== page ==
The April Meeting of the Sacramento Valley PTG Chapter will be held
Tuesday, April 13,
Dale Fox’s Shop,
7101 34th Street,
North Highlands, CA.
In addition to our technical program, this meeting will feature a Silent Auction.  A local family has inherited a piano technicians supply of parts and tools, and wants to see it put to good use.
Silent auction opens at 5:30 PM.
Business Meeting 6:30 PM,
Technical program  @ 7:00.
Tuesday’s technical program:
Tuning Stability, with Gene Nelson.
People will be able to test their pin-setting, and pitch stability on an actual piano.
See you there!!!

All-day seminar with Del Fandrich March 4, 2010

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Just a reminder to mark your calendars for March 20th.  The Sacramento Valley PTG Chapter will be hosting an all-day seminar with Del Fandrich, at the home/shop of Dale Fox.  This is the second Sacramento seminar with Del, and promises to be just as entertaining, informative, fascinating, and fun as the last one.  Lunch, of course, is included.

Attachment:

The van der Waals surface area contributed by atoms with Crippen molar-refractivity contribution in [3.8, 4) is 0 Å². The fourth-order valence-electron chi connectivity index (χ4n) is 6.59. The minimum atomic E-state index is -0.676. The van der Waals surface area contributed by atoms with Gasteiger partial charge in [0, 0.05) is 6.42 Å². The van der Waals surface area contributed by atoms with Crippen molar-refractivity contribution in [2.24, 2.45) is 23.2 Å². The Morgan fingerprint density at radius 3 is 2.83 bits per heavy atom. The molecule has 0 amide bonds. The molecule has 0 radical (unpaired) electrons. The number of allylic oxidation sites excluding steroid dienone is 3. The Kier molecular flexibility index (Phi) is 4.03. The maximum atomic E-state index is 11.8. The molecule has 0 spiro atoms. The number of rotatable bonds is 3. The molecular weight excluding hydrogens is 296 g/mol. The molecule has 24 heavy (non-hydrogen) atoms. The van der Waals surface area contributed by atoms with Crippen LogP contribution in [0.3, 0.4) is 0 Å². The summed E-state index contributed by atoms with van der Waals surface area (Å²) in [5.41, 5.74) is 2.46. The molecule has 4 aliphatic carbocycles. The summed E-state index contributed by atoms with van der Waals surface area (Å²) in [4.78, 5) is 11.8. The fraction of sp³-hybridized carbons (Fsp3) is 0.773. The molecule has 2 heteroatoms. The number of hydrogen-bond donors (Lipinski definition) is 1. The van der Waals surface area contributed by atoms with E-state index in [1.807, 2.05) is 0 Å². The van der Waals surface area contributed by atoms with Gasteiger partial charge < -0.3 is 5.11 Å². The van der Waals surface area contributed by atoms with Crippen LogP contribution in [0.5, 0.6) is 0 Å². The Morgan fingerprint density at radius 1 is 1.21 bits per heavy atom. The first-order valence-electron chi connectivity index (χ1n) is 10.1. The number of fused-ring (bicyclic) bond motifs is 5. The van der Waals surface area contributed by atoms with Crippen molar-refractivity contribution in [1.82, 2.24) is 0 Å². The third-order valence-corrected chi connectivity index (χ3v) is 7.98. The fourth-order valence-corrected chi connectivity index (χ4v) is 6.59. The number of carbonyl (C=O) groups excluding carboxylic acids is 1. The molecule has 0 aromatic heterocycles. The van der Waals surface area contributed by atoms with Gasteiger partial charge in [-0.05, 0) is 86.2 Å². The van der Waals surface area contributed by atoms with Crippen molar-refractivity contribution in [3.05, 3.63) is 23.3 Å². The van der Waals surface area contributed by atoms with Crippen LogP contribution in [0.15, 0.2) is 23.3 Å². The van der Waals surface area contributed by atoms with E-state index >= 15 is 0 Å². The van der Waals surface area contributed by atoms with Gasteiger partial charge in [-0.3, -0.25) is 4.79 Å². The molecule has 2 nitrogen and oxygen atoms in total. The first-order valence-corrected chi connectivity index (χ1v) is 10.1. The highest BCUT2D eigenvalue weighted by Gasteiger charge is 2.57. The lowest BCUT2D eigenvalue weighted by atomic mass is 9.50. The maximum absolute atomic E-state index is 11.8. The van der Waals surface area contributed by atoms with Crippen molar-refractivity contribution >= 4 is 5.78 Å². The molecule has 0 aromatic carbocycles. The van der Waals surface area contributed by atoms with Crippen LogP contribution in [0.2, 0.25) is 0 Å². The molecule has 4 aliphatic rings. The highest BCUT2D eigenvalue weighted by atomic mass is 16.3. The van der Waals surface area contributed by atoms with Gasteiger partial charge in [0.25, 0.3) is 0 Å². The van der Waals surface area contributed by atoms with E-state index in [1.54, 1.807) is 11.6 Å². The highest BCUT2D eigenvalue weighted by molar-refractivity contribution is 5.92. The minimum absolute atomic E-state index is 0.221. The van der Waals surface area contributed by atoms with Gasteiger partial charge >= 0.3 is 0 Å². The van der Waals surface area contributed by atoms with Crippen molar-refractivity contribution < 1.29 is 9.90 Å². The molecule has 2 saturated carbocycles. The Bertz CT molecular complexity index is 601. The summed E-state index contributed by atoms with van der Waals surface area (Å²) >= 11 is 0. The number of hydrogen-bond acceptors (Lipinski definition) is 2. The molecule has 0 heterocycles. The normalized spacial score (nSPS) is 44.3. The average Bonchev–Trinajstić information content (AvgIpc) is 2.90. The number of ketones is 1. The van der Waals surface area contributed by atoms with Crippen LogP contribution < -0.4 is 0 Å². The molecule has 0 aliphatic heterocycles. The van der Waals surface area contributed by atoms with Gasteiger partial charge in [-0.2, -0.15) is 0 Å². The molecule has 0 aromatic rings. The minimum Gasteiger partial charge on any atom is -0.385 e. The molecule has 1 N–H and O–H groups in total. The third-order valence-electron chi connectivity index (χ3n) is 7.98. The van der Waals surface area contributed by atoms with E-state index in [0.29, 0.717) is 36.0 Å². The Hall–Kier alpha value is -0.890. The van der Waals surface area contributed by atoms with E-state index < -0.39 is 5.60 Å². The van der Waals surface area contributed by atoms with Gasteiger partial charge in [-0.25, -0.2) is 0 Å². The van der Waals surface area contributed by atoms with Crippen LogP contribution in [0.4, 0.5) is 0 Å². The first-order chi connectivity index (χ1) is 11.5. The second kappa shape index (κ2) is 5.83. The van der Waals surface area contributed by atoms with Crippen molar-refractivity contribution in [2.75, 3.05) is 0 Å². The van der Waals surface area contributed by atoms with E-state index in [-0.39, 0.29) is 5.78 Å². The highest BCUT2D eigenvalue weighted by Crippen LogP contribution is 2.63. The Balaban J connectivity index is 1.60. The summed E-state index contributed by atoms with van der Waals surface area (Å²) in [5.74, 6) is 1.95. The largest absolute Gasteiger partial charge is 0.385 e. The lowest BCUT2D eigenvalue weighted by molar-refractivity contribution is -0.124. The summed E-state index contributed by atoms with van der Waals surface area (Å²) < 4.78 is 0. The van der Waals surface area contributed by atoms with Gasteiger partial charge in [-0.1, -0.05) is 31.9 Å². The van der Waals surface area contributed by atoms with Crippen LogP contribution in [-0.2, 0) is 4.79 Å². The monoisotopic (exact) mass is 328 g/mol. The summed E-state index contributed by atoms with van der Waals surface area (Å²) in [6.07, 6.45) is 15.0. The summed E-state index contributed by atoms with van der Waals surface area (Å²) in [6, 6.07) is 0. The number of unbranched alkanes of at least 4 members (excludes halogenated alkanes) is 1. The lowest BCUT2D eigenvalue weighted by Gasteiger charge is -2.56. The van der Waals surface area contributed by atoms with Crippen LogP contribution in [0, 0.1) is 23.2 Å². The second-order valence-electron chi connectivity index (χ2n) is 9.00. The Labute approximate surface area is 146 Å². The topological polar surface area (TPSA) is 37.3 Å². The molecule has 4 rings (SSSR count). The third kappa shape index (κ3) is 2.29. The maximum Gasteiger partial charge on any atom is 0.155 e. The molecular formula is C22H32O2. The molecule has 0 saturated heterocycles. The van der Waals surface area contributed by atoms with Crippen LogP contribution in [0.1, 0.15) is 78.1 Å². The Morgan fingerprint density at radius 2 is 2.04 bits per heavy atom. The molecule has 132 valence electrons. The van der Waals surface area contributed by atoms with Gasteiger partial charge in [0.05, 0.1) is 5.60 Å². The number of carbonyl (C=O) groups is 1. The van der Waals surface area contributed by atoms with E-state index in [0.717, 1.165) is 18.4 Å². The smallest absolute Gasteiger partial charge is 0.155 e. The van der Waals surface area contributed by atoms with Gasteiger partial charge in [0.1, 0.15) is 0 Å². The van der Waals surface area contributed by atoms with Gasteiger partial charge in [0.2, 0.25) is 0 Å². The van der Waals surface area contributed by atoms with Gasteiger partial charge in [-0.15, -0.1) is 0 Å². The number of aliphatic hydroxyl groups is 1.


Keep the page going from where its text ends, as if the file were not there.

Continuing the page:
Strings, Scales, and Bearings

The morning session will introduce the basic concepts of how sound is created in the piano. What is it about the string scale and the soundboard that makes the timbre of a piano bright and hard or warm and rich? To answer these questions we will discuss and demonstrate some of the principles of vibrating strings and stinging scales. Using a new dual mono-chord string test fixture we will compare different string configurations and hear how changes in string lengths, tensions, bridge configurations and backscales as well as hammer strike points affect the sound of the piano. We will also be able to study the basic concepts of string downbearing and how different amounts of string bearing can affect how a soundboard works. Finally, we will discuss some guidelines to help technicians and rebuilders determine if an under-performing soundboard can be repaired or must be replaced.

What’s Wrong with the Killer Octave (and other soundboard maladies) — 3 hours